Senate Committee Considers Nomination of Voting Rights Advocate Pérez to Federal Appeals Court

Myrna Perez
Myrna Perez. / Photo courtesy Brennan Center for Justice at New York University School of Law.

The Senate Judiciary Committee’s consideration Wednesday of a prominent voting rights lawyer for a federal appeals court vacancy in New York provided another example of Congressional battles over judicial selections. The proceeding may presage a floor debate and vote on Myrna Pérez’ candidacy to become a judge of the 2nd U.S. Circuit Court of Appeals based largely on legislators’ partisan affiliation

Pérez, who leads the Brennan Center for Justice at New York University School of Law, is an advocate against a variety of measures that curtail American citizens’ eligibility to cast a ballot. During her 15-year tenure at the Brennan Center, Pérez represented clients as amicus curiae parties in several U.S. Supreme Court cases involving constitutional limits on those efforts, including this term’s Brnovich v. Democratic National Committee and the 2013 Shelby County v. Holder Voting Rights Act cases.

“The right to vote keeps us free,” Pérez said in response to questions from Illinois Democrat Richard Durbin, the committee chairman. “It protects us from tyranny.” During later questioning by Sen. Sheldon Whitehouse of Rhode Island, she explained that her work requires her to pay close attention to proposed voting rights laws that might reduce access to the franchise. “As a civil rights litigator I am duty-bound to be hyper-sensitive and attuned to issues of disparity and racism and to protect and guard against any threats to a free, fair, and accessible election and, as such, I have been vigilant about monitoring and watching and researching potential threats to a fair vote,” Pérez said.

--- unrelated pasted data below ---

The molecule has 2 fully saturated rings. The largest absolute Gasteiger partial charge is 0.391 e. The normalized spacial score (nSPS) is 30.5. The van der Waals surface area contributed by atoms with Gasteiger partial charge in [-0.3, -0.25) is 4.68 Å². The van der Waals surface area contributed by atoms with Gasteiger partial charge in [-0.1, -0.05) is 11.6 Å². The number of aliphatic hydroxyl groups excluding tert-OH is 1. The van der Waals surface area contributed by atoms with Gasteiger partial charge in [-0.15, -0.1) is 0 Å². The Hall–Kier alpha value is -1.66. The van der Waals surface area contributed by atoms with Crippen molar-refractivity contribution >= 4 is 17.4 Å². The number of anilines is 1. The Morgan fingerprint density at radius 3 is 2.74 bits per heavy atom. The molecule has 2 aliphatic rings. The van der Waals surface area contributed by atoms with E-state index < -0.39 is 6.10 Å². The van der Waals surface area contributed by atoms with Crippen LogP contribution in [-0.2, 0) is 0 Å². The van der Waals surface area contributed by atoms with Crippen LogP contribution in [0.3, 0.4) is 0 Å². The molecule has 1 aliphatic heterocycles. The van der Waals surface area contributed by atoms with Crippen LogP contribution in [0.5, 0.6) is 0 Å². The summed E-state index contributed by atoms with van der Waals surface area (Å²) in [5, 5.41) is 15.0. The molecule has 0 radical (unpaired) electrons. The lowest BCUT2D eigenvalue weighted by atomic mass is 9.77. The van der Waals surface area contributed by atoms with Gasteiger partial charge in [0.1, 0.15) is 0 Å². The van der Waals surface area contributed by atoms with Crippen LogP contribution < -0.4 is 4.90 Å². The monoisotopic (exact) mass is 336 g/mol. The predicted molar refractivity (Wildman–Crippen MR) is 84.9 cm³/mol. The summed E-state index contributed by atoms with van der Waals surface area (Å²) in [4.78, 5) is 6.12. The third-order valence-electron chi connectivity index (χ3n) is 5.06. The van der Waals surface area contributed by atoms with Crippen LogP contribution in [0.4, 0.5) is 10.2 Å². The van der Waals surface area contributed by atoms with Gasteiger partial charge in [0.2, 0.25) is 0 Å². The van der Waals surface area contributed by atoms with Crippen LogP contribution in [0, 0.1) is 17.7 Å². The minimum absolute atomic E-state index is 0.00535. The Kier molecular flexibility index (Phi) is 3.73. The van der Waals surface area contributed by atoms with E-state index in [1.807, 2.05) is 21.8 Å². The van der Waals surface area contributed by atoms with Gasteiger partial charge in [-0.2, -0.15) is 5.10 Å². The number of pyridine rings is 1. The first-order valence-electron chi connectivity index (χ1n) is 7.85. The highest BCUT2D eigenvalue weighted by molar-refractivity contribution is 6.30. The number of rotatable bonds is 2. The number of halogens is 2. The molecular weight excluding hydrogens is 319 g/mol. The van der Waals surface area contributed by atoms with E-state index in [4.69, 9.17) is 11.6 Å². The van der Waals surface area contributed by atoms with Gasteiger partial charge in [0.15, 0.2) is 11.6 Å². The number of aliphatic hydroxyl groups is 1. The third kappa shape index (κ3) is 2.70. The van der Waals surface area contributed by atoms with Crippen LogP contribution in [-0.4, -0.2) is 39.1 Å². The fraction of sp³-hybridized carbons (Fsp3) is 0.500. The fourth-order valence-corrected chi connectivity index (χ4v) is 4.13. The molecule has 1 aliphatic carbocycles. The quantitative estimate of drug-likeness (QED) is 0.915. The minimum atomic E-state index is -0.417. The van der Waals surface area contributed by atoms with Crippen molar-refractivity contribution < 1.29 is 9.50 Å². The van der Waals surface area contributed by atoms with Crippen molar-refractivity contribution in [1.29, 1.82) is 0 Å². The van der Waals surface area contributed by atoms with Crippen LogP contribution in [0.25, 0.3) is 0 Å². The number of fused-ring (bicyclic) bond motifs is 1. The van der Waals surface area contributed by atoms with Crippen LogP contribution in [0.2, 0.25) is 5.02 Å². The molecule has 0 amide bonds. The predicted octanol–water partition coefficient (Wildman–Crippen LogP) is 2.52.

Republicans repeatedly attacked Pérez’ work as a voting rights advocate and unsuccessfully attempted to draw from her a statement of her constitutional philosophy. Ranking member Chuck Grassley of Iowa asked her to define her conception of a “living Constitution,” which provoked Pérez to invoke for the first of numerous times during the hearing a statement that the nation’s charter is “enduring.” The nominee also said that 

Louisiana’s John Kennedy pushed Pérez to explain when judges should create “new rights,” but the nominee, who worked as a lecturer or adjunct professor at Columbia Law School and NYU School of Law, did not take the bait. “I would look to precedent,” she said. “There’s always some precedent.” Kennedy, in response, expressed annoyance. “It bothers me that you’re dodging my questions,” he said.

Later, when questioned by the Democrats’ Whitehouse, Pérez expanded a bit on the description of her likely jurisprudence. “I love that under the Constitution, we are all equal under the law,” she said. “I love that we all have the right to free exercise and I am entirely persuaded in the wisdom of the frameworks it sets up, things like the rule of law, separation of powers, an independent judiciary, and federalism.”

When other committee Republicans later got their turns, they either accused Pérez of being unable to be impartial as a judge, if confirmed, or insinuated that she would be a political plant by the Biden administration that is expected to push for more voting rights than Congress wants.